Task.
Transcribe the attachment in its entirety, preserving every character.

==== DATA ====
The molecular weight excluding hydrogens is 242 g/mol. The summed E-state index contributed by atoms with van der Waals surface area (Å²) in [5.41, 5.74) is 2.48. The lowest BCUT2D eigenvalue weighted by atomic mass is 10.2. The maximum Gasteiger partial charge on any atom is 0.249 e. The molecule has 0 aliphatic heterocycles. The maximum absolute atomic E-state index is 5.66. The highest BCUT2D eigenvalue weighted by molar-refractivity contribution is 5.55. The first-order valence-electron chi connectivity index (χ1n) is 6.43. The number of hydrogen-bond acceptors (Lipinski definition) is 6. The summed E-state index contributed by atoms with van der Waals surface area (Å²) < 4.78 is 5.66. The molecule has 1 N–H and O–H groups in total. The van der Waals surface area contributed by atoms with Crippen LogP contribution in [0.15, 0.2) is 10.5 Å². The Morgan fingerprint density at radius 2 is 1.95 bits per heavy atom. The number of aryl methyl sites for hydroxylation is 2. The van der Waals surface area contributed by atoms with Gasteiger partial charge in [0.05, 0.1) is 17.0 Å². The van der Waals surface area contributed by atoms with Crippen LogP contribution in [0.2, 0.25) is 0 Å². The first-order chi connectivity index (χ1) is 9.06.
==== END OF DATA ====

The molecular weight excluding hydrogens is 242 g/mol. The summed E-state index contributed by atoms with van der Waals surface area (Å²) in [5.41, 5.74) is 2.48. The lowest BCUT2D eigenvalue weighted by atomic mass is 10.2. The maximum Gasteiger partial charge on any atom is 0.249 e. The molecule has 0 aliphatic heterocycles. The maximum absolute atomic E-state index is 5.66. The highest BCUT2D eigenvalue weighted by molar-refractivity contribution is 5.55. The first-order valence-electron chi connectivity index (χ1n) is 6.43. The number of hydrogen-bond acceptors (Lipinski definition) is 6. The summed E-state index contributed by atoms with van der Waals surface area (Å²) < 4.78 is 5.66. The molecule has 1 N–H and O–H groups in total. The van der Waals surface area contributed by atoms with Crippen LogP contribution in [0.15, 0.2) is 10.5 Å². The Morgan fingerprint density at radius 2 is 1.95 bits per heavy atom. The number of aryl methyl sites for hydroxylation is 2. The van der Waals surface area contributed by atoms with Gasteiger partial charge in [0.05, 0.1) is 17.0 Å². The van der Waals surface area contributed by atoms with Crippen LogP contribution in [0.2, 0.25) is 0 Å². The first-order chi connectivity index (χ1) is 9.06.